Has eGovernment Become Another Word for Big Brother Surveillance?

Image credit: iStockphoto/ValeryBrozhinsky

Over the last decade, Australian Government agencies have invested heavily and transformed the digital experience of their customers, who are citizens and taxpayers.

Dealings with the taxation authorities are now online, as are social security services and health records. All are available on a smartphone app, and all that is required is an authenticating code.

In the most populous state of New South Wales, a relatively new agency — Services NSW — combines a range of services from drivers’ licenses and auto registration to education and helping people in need.

The agency uses AI to identify people who are most at risk of homelessness, poverty, and falling into patterns of behavior that will put them in touch with the criminal justice system.

Overall, Australia is ranked on the 2020 E-Government Development Index (EGDI) after South Korea and three Scandinavian and Baltic countries.

Two sides to eGovernment support

As with so many other aspects of life, COVID-19 has been an accelerator for eGovernment.

Existing channels in the taxation system were used to disburse emergency payments, QR codes became ubiquitous for contact tracing. Soon a person’s vaccination status will be downloadable and flashed from a smartphone on request.

There has, however, been a subtle change in the attitudes to eGovernment as the pandemic lockdowns have gone on, and these reflect the political divide.

On one side are people happy to wear masks, adhere to lockdown conditions, get vaccinated and use QR codes to check in wherever they go so they can assist with contact tracing.

These people take the attitude that society needs to pull together and endure some discomfort and get to the other side.

Facing off against them are the anti-vax groups who see the lockdowns as a restriction of their liberty and an escalation of Big Government determined to take away their freedoms.

This argument has permeated the digital space. Instead of seeing eGovernment measures as an aid to efficiency and the smooth functioning of society, people are beginning to see the eGovernment measures becoming tainted with a whiff of creeping Government control.

Has Big Brother gone mad?

Australians have been widely horrified by reports of the facial recognition technology being used in China and of the country’s social credit system.

With the pandemic, however, similar measures have been implemented in the name of keeping individuals and society safe.

For example, in South Australia, facial recognition technology used in the home quarantine system is being criticized for being ‘Big Brother gone mad.’

Instead of being shut in hotels in isolation for weeks, people can now quarantine at home as long as they download the state’s app, which uses geolocation and facial recognition software.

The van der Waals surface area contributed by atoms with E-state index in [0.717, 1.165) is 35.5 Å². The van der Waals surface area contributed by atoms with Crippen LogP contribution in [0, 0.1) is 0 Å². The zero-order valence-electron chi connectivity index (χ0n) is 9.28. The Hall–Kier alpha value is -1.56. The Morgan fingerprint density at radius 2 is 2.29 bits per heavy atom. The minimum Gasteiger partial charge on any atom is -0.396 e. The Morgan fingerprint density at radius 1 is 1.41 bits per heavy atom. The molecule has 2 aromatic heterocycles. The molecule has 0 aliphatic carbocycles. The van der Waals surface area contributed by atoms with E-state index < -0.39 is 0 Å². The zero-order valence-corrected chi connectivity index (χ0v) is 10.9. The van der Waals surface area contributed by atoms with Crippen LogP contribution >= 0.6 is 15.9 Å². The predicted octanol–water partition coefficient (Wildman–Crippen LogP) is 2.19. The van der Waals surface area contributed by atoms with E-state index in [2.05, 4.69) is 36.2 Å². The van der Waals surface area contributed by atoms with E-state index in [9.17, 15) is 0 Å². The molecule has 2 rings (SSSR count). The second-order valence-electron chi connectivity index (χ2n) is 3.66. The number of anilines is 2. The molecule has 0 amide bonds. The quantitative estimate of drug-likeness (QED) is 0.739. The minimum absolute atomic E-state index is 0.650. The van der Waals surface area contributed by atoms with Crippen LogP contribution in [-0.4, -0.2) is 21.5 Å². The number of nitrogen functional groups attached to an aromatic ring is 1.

The app contacts people at random, asking them to provide proof of their location within 15 minutes.

If they fail to do that, South Australian Health will notify the police, who will conduct an in-person check.

Of course, the aim of the technology, which is just at the trial stage now, is to reduce reliance on hotel quarantine.

It is a preferable alternative to hotel quarantine for many people, and local health authorities are reporting excellent feedback.

This has not stopped many critics, who see it as another insidious attempt by the government to take away people’s liberty and privacy by stealth.

They also point to the fact that, in several states, police have — against the rules — acquired data from QR codes to investigate crimes instead of using it solely for contract tracing as initially intended.

Will Big Brother back down after the pandemic?

Many aspects of the response to COVID-19 have been implemented on the run and by necessity. They are not ideal in every way but have been designed as part of an emergency response.

The big test will be the extent to which many of these measures remain when — one day — the pandemic is a thing of the past.

Will we have to match a QR code and give our location to a Government database every time we enter a shop, café, or restaurant as we do now? Is matching facial recognition with the geolocation technology part of a creeping assault on our freedom of movement?

Just as many employees have kicked back at the surveillance technologies implemented by employers in response to increased remote working, citizens have a right to be wary of some of the digital precedents we have seen from the Government in the last year and a half.

If they help us see off the pandemic and get us back to normal, they will have served their purpose.

If they become a part of daily life, we’ll have no cause to criticize China.

Lachlan Colquhoun is the Australia and New Zealand correspondent for CDOTrends and DigitalWorkforceTrends, and the editor of NextGen Connectivity. His fascination is with how businesses are reinventing themselves through digital technology and collaborate with others to become completely new organizations. You can reach him at [email protected].

Image credit: iStockphoto/ValeryBrozhinsky